US President Donald Trump on 8 January announced that he would not attend President-elect Joe Biden’s inauguration
Donald Trump's absence will be at least the fourth example of a President who did not attend his successor's swearing-in amid
Following his defeat in the US Presidential Election 2020 and then instigating an insurrection at the US Capitol, US President Donald Trump on 8 January announced that he would not attend President-elect Joe Biden's inauguration was the latest example of the President defying precedent.
Vice President Mike Pence said he would attend the 20 January event.
According to a repor in the Time magazine, Donald Trump's absence will be at least the fourth example of a President who did not attend his successor's swearing-in amid a polarised political climate or after a contested presidential election, following Presidents John Adams, the second US President; John Quincy Adams, the sixth President; and Andrew Johnson, the 17th President and the first to be impeached. All three were also one-term Presidents.
The incumbent president's absence at the Inauguration may violate recent social norms, but it does not violate the US Constitution. The Constitution doesn't require an outgoing President to attend an incoming President's Inauguration. But the presence of the outgoing president has come to be seen as important because of what it represents.
Here are three notable times when the President of the United States did not attend his successor's inauguration.
John Adams (1801)
The election of 1800 marked the country's first contested presidential election and the first time an outgoing President did not attend an incoming President's inauguration.
Back then, the person who got the most electoral votes became President and the runner-up became Vice President, and the US House of Representatives would decide in the event of a tie.
Thomas Jefferson and Aaron Burr received the same number of electoral votes, leaving the US House of Representatives to decide the outcome. It was a tense time as Virginia and Pennsylvania militias threatened violence if Jefferson, who was declared the winner, wasn't elected.
Adams left Washington shortly after 4:00 am in the morning of Inauguration Day on 4 March, 1801.
John Quincy Adams (1829)
Tensions were high between John Adams' son John Quincy Adams, the sixth president who served from 1825-1829, and Andrew Jackson, who ran in 1828 after believing that he was robbed of the presidency four years earlier.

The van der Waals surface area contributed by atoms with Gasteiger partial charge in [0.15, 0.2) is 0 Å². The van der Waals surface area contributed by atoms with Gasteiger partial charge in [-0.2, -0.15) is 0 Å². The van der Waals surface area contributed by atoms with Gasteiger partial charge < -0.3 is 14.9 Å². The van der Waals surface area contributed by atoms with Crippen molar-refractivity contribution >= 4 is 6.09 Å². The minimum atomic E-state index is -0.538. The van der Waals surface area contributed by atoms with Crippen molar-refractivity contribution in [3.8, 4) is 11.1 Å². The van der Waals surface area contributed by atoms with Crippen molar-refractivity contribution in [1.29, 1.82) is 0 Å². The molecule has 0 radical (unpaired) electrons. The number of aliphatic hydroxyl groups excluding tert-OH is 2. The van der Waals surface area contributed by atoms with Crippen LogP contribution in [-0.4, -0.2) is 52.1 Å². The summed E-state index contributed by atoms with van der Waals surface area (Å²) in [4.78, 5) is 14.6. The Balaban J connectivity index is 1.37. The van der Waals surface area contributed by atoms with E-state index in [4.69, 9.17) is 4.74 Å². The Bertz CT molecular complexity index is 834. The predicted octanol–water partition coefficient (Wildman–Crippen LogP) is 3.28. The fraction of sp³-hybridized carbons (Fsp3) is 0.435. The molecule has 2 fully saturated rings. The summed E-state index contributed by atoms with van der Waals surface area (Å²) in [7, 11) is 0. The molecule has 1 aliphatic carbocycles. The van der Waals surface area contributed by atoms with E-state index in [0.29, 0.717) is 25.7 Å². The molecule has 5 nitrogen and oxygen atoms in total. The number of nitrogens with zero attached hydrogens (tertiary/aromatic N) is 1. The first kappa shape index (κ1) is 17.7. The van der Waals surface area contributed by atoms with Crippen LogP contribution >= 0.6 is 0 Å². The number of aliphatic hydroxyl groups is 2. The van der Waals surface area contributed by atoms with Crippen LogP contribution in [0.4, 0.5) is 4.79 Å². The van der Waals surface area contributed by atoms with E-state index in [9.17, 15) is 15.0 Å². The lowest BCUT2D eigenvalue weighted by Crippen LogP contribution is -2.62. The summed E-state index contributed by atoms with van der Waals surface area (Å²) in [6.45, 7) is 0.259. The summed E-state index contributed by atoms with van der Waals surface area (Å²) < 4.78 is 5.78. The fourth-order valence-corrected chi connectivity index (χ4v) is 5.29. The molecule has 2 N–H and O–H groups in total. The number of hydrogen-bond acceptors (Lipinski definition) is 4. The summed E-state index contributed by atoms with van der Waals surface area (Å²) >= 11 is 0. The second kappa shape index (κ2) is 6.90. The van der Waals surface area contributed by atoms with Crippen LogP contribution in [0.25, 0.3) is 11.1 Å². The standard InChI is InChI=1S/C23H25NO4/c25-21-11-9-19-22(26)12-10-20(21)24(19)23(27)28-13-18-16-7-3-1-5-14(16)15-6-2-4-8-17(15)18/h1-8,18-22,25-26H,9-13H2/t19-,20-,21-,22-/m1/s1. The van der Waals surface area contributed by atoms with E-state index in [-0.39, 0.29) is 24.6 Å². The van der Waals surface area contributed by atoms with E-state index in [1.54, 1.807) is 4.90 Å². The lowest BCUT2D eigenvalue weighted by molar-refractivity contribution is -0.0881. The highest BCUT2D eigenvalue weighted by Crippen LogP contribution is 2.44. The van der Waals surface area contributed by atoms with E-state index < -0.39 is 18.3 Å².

In that four-way 1824 presidential election, Jackson had won the popular vote but none of the candidates won a majority of electoral votes, leaving the US House to decide another presidential election. Jackson and his supporters were enraged by what's called the "corrupt bargain" in which one of the 1824 candidates Henry Clay became the Secretary of State in the new administration after he was believed to have encouraged congressmen to vote for John Quincy Adams.
A nationally-coordinated effort in the states successfully rallied voters to elect Jackson to the highest office, in what would become a precursor to modern party organisations.
John Quincy Adams was offended that Jackson did not visit him in the walk-up to the inauguration, so he followed on this breach in decorum with his own breach in decorum, leaving Washington on 3 March, the day before the Jackson's inauguration.
Andrew Johnson (1869)
Andrew Johnson, the first US President to be impeached, was also the last President to skip his successor's inauguration, 152 years ago.
The US House of Representatives voted to impeach Johnson on 24 February, 1868, alleging that he violated the Tenure of Office Act by firing Secretary of War and Lincoln appointee Edwin Stanton. But the firing was also the latest in a series of efforts — from vetoing the Civil Rights Act and a bill to create a Freedman's Bureau to aid freed enslaved peoples — that reflected a larger political disagreement between the President and Congress over the direction of Reconstruction.
The President's decisions reflecting a more limited approach to social reform in the South than the Republican-led Congress envisioned. The Senate came within one vote of removing Johnson from office in May 1868, but he was able to stay in office.
He wanted to run for President that year, but the Democrats wouldn't nominate him, and his political rival, Republican Ulysses S Grant, won the presidency.